We have my friend Vicky to thank for this review – when I showed her a list of the SyFy Channel original movies I’d yet to review, this one leapt out at her. For good reason, I mean, “Aladdin and the Death Lamp” is a badass title, but for those of us who live in the cinematic gutter, we know a great title is no guarantee of a great movie. Perhaps there’s an “Uncanny Valley” style thing for movie titles, where normal ones are okay, then wacky ones are good, really wacky ones…drop into a pit of misery!…then the really really really wacky ones emerge victorious on the other side.
I miss the old-fashioned genies, who would just hang out, wearing sweet robes, granting three wishes. Blah blah “closer to the original legends” blah blah, we see four magicians fighting an evil jinn (which is a really good special effect, by the way, it feels like it has some weight and exists in the world of the movie), while at the same time getting a voiceover which fills the uninitiated in on the myth. Vanquished and trapped in a lamp – why is it always a lamp, I wonder? – we then leap forward in time to where our hero Aladdin and one of his buddies are doing a spot of tomb-robbing.
Rather than finding the lamp straight away, they find a book that leads them to the lamp, and this book intrigues salesman / murder enthusiast Abdul, as well as Aladdin’s foster-siblings and –father, so there’s all manner of shenanigans out in the wilderness. Can they control the jinn? Stop it from opening its portal to the jinn dimension and unleashing a torrent of murder on the people of Earth?
I first became aware of director Mario Azzopardi from “Highlander: The Series”, one of those cheesy shows from the 90s I adore. Knowing he’s one of those Canada-based guys who’s directed a ton of TV, I then started paying a bit of attention to the backgrounds, and noticed how…let’s be polite…it doesn’t look remotely like the Middle East. Not even a bit. It looks like rural Canada in the spring, and it’s so awful it draws you out of the movie at times. But as we try to be a bit positive about SyFy’s TV movies, one thing they have done is got an almost entirely non-Caucasian cast, which is an event so rare in mainstream movies that it deserves an approving mention.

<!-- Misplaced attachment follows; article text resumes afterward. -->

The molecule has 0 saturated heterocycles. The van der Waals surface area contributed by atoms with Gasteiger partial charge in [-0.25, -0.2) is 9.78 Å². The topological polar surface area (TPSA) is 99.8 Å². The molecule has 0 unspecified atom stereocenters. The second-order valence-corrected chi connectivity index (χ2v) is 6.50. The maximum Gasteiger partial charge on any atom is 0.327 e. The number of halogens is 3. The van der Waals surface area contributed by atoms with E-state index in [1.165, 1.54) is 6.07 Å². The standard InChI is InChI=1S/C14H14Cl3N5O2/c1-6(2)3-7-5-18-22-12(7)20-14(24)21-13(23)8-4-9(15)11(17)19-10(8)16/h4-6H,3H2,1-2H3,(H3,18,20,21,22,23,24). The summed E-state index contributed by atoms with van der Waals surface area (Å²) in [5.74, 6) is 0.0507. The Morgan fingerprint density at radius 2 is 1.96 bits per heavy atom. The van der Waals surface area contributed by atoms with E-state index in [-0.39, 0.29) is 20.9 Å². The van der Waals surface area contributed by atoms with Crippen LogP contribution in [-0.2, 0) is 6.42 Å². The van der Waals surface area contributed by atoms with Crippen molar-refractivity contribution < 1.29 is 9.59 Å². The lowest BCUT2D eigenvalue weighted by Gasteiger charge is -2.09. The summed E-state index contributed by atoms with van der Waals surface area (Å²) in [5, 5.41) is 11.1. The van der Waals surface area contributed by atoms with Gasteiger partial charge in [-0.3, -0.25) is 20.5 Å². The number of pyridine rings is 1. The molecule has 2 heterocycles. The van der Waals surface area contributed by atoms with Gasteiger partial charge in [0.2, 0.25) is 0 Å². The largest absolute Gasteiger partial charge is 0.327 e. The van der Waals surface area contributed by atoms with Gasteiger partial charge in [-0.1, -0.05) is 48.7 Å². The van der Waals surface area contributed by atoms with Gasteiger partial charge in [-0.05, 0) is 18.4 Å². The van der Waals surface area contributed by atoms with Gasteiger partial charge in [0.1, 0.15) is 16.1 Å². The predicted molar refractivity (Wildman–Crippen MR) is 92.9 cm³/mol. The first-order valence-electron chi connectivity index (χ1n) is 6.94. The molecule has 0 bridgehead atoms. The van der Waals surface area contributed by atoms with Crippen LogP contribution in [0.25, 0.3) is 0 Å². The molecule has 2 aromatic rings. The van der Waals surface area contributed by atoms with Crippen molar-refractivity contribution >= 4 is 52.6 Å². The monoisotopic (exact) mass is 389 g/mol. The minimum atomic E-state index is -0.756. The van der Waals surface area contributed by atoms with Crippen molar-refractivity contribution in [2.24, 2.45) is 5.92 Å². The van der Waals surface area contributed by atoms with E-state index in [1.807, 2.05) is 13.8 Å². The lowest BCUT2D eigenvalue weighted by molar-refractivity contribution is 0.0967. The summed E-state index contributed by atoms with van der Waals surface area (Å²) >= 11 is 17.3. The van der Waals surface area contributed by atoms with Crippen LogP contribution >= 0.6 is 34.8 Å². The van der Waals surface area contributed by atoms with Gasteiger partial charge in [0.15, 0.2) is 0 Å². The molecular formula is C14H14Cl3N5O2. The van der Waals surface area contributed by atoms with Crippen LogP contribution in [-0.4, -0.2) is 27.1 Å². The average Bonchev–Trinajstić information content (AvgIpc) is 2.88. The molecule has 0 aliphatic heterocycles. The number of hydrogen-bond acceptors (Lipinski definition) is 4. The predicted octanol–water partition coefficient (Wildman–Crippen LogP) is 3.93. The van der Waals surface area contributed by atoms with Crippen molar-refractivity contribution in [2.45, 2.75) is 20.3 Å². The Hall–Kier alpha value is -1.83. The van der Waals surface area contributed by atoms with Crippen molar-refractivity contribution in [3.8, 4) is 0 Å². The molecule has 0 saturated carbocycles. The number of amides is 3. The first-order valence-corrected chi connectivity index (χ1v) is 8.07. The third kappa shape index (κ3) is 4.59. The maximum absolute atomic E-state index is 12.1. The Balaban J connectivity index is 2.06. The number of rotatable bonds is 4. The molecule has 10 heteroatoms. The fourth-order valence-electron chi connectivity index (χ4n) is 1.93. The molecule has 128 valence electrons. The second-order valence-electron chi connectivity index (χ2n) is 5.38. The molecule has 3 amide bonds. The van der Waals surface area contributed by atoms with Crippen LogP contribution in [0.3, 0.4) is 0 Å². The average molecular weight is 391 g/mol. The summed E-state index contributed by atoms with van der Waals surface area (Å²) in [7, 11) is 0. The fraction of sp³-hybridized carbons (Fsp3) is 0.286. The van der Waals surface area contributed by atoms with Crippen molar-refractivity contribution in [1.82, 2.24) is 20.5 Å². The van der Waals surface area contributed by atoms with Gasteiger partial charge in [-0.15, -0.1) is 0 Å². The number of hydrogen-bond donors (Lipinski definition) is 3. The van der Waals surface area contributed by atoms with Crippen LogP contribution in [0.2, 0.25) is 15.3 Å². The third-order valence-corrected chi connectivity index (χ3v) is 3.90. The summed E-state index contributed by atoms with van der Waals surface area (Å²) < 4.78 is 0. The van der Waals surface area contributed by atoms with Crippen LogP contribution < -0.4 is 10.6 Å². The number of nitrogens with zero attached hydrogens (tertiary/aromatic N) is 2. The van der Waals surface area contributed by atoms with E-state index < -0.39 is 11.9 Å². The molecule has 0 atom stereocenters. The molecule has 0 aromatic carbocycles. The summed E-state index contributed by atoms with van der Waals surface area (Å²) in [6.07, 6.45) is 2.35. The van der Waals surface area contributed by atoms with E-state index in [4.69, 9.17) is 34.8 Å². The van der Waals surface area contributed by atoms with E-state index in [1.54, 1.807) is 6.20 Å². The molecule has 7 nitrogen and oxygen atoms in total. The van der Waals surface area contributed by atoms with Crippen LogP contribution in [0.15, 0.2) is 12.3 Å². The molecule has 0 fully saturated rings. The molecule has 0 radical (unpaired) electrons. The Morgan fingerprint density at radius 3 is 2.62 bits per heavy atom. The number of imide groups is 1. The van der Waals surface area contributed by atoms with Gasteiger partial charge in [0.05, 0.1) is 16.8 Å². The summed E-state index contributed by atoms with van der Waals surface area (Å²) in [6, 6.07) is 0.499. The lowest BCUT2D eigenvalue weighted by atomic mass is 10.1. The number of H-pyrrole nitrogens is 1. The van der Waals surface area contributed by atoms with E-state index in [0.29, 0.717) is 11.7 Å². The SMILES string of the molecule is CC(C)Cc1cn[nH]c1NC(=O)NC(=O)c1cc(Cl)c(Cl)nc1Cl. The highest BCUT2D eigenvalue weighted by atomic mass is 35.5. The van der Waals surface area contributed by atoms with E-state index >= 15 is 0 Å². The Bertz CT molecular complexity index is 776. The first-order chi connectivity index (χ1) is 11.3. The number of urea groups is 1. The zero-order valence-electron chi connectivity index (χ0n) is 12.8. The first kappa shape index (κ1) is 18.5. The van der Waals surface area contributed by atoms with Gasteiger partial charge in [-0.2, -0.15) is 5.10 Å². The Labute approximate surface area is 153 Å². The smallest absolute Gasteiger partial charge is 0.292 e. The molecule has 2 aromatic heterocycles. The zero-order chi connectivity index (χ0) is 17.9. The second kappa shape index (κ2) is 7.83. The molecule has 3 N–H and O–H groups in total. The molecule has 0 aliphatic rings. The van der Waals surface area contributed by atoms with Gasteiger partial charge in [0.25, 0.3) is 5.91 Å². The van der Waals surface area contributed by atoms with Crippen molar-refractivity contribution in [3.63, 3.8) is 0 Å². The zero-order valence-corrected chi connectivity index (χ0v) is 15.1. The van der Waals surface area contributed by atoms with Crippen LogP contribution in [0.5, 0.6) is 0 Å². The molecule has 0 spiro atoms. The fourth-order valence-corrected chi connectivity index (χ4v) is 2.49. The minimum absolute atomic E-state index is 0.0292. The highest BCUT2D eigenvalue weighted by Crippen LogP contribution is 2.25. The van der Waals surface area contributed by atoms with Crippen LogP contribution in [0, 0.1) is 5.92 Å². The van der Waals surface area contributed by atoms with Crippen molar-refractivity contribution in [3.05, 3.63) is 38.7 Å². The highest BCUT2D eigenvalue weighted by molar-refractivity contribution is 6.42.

Now, if it had been a good non-Caucasian cast, we’d have been onto a real winner. But before we get going, a sad RIP for Aladdin himself, Darren Shahlavi, who died suddenly in January 2015 of a rare heart condition. He was born in my part of the world before going off to Hong Kong and then Hollywood, doing stunt work and acting, and while he wasn’t the greatest actor in the world, he gave a little movie like this his all. Complimenting him is Kandyse McClure (Battlestar Galactica), but basically everyone else in this movie sucks, with wooden line readings and bizarre facial expressions aplenty – special criticism to Eugene Clark as father/mentor Khalil, who takes (admittedly, not great) dialogue and mangles it so it resembles more a close cousin to English than English itself.
Like so many SyFy movies, that second act is a real problem. I like the characters and their introduction – you sort of believe Aladdin is a driven guy who’ll ignore good advice, the moral quandary his friends are in rings true…then there’s a ton of wandering about the forest as the lamp and control of the jinn is passed to and fro among the cast. When the plot gets going again, it picks up, but that mid-movie lull is a killer.
And before we leave the rich world of SyFy for another day, the jinn himself. Later on in the movie, it seems to need people to make a wish before it kills them. Okay, I have no problem with that. But at the beginning of the movie, it’s killing people willy-nilly, and the end too. Stick to your own damn rules!
It’s a fun title and a great potential backdrop (I love that rich world of adventure you can get from that medieval / Middle East setting), but wasted on this.
Rating: thumbs down